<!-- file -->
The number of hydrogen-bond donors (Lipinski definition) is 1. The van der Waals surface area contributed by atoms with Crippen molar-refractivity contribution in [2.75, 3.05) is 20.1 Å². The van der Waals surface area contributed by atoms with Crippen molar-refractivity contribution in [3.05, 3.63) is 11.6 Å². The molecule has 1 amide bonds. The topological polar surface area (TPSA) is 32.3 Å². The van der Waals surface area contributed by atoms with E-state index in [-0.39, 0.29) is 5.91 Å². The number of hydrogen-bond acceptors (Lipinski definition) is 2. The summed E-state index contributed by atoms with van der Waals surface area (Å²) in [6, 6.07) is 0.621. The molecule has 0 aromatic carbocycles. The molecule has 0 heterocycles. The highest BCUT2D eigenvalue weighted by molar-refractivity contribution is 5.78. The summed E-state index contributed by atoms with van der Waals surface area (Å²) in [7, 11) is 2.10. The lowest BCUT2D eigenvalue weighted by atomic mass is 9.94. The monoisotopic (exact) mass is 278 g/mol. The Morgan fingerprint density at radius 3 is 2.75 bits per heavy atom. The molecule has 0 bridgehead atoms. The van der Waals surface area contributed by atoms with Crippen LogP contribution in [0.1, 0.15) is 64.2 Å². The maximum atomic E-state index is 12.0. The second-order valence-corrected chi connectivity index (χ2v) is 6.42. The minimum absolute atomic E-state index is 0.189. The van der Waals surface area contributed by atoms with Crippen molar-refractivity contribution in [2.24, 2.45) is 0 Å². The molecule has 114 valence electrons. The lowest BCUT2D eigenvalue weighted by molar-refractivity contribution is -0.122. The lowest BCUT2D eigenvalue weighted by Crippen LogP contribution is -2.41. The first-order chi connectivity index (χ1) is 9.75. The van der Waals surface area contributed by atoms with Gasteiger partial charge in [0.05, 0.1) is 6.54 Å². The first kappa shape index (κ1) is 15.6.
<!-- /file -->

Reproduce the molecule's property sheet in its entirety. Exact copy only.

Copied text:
The number of hydrogen-bond donors (Lipinski definition) is 1. The van der Waals surface area contributed by atoms with Crippen molar-refractivity contribution in [2.75, 3.05) is 20.1 Å². The van der Waals surface area contributed by atoms with Crippen molar-refractivity contribution in [3.05, 3.63) is 11.6 Å². The molecule has 1 amide bonds. The topological polar surface area (TPSA) is 32.3 Å². The van der Waals surface area contributed by atoms with E-state index in [-0.39, 0.29) is 5.91 Å². The number of hydrogen-bond acceptors (Lipinski definition) is 2. The summed E-state index contributed by atoms with van der Waals surface area (Å²) in [6, 6.07) is 0.621. The molecule has 0 aromatic carbocycles. The molecule has 0 heterocycles. The highest BCUT2D eigenvalue weighted by molar-refractivity contribution is 5.78. The summed E-state index contributed by atoms with van der Waals surface area (Å²) in [7, 11) is 2.10. The lowest BCUT2D eigenvalue weighted by atomic mass is 9.94. The monoisotopic (exact) mass is 278 g/mol. The Morgan fingerprint density at radius 3 is 2.75 bits per heavy atom. The molecule has 0 bridgehead atoms. The van der Waals surface area contributed by atoms with Crippen LogP contribution in [0.1, 0.15) is 64.2 Å². The maximum atomic E-state index is 12.0. The second-order valence-corrected chi connectivity index (χ2v) is 6.42. The minimum absolute atomic E-state index is 0.189. The van der Waals surface area contributed by atoms with Crippen molar-refractivity contribution in [2.24, 2.45) is 0 Å². The molecule has 114 valence electrons. The lowest BCUT2D eigenvalue weighted by molar-refractivity contribution is -0.122. The lowest BCUT2D eigenvalue weighted by Crippen LogP contribution is -2.41. The first-order chi connectivity index (χ1) is 9.75. The van der Waals surface area contributed by atoms with Gasteiger partial charge in [0.05, 0.1) is 6.54 Å². The first kappa shape index (κ1) is 15.6.